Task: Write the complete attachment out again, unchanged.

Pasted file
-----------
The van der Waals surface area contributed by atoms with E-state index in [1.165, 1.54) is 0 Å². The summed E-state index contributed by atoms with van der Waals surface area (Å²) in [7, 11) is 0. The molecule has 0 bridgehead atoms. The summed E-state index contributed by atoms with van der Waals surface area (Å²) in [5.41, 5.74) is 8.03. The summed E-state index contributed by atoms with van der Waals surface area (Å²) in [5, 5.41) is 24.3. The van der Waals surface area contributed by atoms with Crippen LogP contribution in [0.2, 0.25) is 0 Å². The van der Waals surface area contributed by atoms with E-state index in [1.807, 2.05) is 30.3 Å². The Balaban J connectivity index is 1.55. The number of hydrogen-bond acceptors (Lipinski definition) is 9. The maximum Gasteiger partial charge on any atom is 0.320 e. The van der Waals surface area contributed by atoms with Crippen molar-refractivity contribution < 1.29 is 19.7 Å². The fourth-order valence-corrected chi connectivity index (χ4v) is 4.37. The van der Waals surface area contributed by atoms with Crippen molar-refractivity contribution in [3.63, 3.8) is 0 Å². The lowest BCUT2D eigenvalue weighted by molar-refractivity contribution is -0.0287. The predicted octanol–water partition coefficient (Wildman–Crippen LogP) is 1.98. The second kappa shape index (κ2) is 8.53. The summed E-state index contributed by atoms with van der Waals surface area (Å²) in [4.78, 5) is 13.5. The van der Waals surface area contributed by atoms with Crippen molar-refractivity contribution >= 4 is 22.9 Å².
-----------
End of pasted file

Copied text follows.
The van der Waals surface area contributed by atoms with E-state index in [1.165, 1.54) is 0 Å². The summed E-state index contributed by atoms with van der Waals surface area (Å²) in [7, 11) is 0. The molecule has 0 bridgehead atoms. The summed E-state index contributed by atoms with van der Waals surface area (Å²) in [5.41, 5.74) is 8.03. The summed E-state index contributed by atoms with van der Waals surface area (Å²) in [5, 5.41) is 24.3. The van der Waals surface area contributed by atoms with Crippen LogP contribution in [0.2, 0.25) is 0 Å². The van der Waals surface area contributed by atoms with E-state index in [1.807, 2.05) is 30.3 Å². The Balaban J connectivity index is 1.55. The number of hydrogen-bond acceptors (Lipinski definition) is 9. The maximum Gasteiger partial charge on any atom is 0.320 e. The van der Waals surface area contributed by atoms with Crippen molar-refractivity contribution < 1.29 is 19.7 Å². The fourth-order valence-corrected chi connectivity index (χ4v) is 4.37. The van der Waals surface area contributed by atoms with Crippen molar-refractivity contribution in [3.63, 3.8) is 0 Å². The lowest BCUT2D eigenvalue weighted by molar-refractivity contribution is -0.0287. The predicted octanol–water partition coefficient (Wildman–Crippen LogP) is 1.98. The second kappa shape index (κ2) is 8.53. The summed E-state index contributed by atoms with van der Waals surface area (Å²) in [4.78, 5) is 13.5. The van der Waals surface area contributed by atoms with Crippen molar-refractivity contribution >= 4 is 22.9 Å².